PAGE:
If the regime had paid attention, it would have been aware of this possibility. The Railways, for instance, ran special trains in the days before the lockdown in which thousands of migrant workers travelled in heavily overcrowded conditions. The fact that migrant workers, just back in the cities after exhausting their savings following the Holi festival in early March, had no other option but to try to return home as they were outside the scope of the public distribution network for their basic food supply.

If the migrant was thus stranded, workers in small establishments or those self-employed, a euphemism for petty trade or small businesses, found their supplies running out quickly. Meanwhile, the lockdown, which happened during (or after, in some States) the harvest, left farmers stranded. While prices crashed at the farm gate, they soared in cities. In hindsight, the Prime Minister’s use of the word “curfew” to describe the lockdown appears to have been careless.

The reports of widespread police brutality against ordinary citizens can perhaps be traced to this utterance since a policeman’s understanding of what a curfew is very different from what the Prime Minister may have intended.

Moreover, the police, used to enforcing the law, would have been utterly incapable of differentiating “essential” commodities from non-essential ones. It was only much later that the government removed this distinction through a notification, but by then significant damage had been done. In all the simple reality of transportation logistics, the fact that smaller consignments of goods typically move in mixed lots escaped the attention of the authorities.

This is an obvious reality at the last leg of the distribution chain, especially because they involve small establishments whose turnover is also relatively smaller compared with large establishments.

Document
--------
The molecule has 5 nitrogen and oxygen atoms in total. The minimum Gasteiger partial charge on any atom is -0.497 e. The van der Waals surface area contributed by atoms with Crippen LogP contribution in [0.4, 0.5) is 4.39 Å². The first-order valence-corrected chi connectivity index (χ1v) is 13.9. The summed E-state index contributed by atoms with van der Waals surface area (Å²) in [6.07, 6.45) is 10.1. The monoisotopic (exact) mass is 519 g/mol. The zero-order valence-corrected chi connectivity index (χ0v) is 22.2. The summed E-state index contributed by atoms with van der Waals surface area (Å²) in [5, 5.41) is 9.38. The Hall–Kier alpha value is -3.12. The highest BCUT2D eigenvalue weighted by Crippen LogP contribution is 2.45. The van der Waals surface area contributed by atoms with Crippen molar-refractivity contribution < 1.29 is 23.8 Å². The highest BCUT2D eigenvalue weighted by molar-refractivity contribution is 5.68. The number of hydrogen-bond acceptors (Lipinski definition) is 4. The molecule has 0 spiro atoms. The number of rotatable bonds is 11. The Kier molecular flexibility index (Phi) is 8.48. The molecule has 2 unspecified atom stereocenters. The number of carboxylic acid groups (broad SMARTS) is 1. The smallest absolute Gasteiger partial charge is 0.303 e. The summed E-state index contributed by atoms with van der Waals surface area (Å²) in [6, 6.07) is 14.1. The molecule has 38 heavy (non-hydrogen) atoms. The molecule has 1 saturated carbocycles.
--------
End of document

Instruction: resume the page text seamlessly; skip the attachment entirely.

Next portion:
It would appear that a nationwide lockdown would have called for a central coordination team, starting at the apex level with the Prime Minister and his key Cabinet colleagues. Instead, every possible decision appears to have been left to Modi, with the rest nowhere in the picture. This has clearly hampered any coordination among the different assets and resources available to the government.

For instance, given the severe disruption of the supply chain, it would have been logical for the government to have roped in the services of the Railways, which now has a huge capacity that has been idle since the lockdown. In coordination with the Indian Army, which has a superbly oiled logistics machinery under its command, the Railways could have focussed on long-distance movement of goods on a priority basis, while leaving the Army to move it from point to point.

“We are well-positioned to move goods over short distances because we have a countrywide presence, and in coordination with the Railways, this would appear to have been a viable option if only it had been planned,” a senior Army officer stationed in north India told Frontline .

The Railways, which normally moves goods traffic at an average speed of 25 kmph, could have moved goods much faster during the lockdown because its tracks were now free of passenger trains.

Burden on informal labour

The “informal” nature of labour engagement in India means that the lockdown imposed a severe burden on this section of the workforce, which, incidentally, is the overwhelming form of employment in India. According to Prof. K.P. Kannan, who served as a member of the National Commission for Enterprises in the Unorganised Sector, headed by the late Arjun Sengupta (, of the 460-470 million workers, about 369 million (more than three-fourths) are engaged in agriculture or work in micro, medium and small enterprises (MSMEs) employing less than 10 workers each.

Of the remaining, more than half are temporary or casual workers in the organised sector; the automotive industry is a prime example of organised industry employing workers on contract, apart from the government itself employing an increasingly large fraction of its workforce on contractual terms, often through contractors.